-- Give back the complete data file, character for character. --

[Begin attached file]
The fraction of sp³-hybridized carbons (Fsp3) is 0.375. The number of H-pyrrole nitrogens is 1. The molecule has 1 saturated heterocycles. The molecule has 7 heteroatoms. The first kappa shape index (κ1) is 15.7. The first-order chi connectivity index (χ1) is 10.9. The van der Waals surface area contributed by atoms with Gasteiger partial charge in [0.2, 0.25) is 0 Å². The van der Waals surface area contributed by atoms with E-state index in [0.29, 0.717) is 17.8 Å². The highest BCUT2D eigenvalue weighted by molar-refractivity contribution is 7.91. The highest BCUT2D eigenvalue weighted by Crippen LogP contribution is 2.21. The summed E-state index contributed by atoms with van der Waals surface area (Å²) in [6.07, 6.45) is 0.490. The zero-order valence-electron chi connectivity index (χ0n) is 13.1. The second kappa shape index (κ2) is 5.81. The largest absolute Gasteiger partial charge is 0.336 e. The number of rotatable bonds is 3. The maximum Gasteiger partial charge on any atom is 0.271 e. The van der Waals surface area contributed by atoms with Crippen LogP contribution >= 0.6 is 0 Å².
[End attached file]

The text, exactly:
The fraction of sp³-hybridized carbons (Fsp3) is 0.375. The number of H-pyrrole nitrogens is 1. The molecule has 1 saturated heterocycles. The molecule has 7 heteroatoms. The first kappa shape index (κ1) is 15.7. The first-order chi connectivity index (χ1) is 10.9. The van der Waals surface area contributed by atoms with Gasteiger partial charge in [0.2, 0.25) is 0 Å². The van der Waals surface area contributed by atoms with E-state index in [0.29, 0.717) is 17.8 Å². The highest BCUT2D eigenvalue weighted by molar-refractivity contribution is 7.91. The highest BCUT2D eigenvalue weighted by Crippen LogP contribution is 2.21. The summed E-state index contributed by atoms with van der Waals surface area (Å²) in [6.07, 6.45) is 0.490. The zero-order valence-electron chi connectivity index (χ0n) is 13.1. The second kappa shape index (κ2) is 5.81. The largest absolute Gasteiger partial charge is 0.336 e. The number of rotatable bonds is 3. The maximum Gasteiger partial charge on any atom is 0.271 e. The van der Waals surface area contributed by atoms with Crippen LogP contribution >= 0.6 is 0 Å².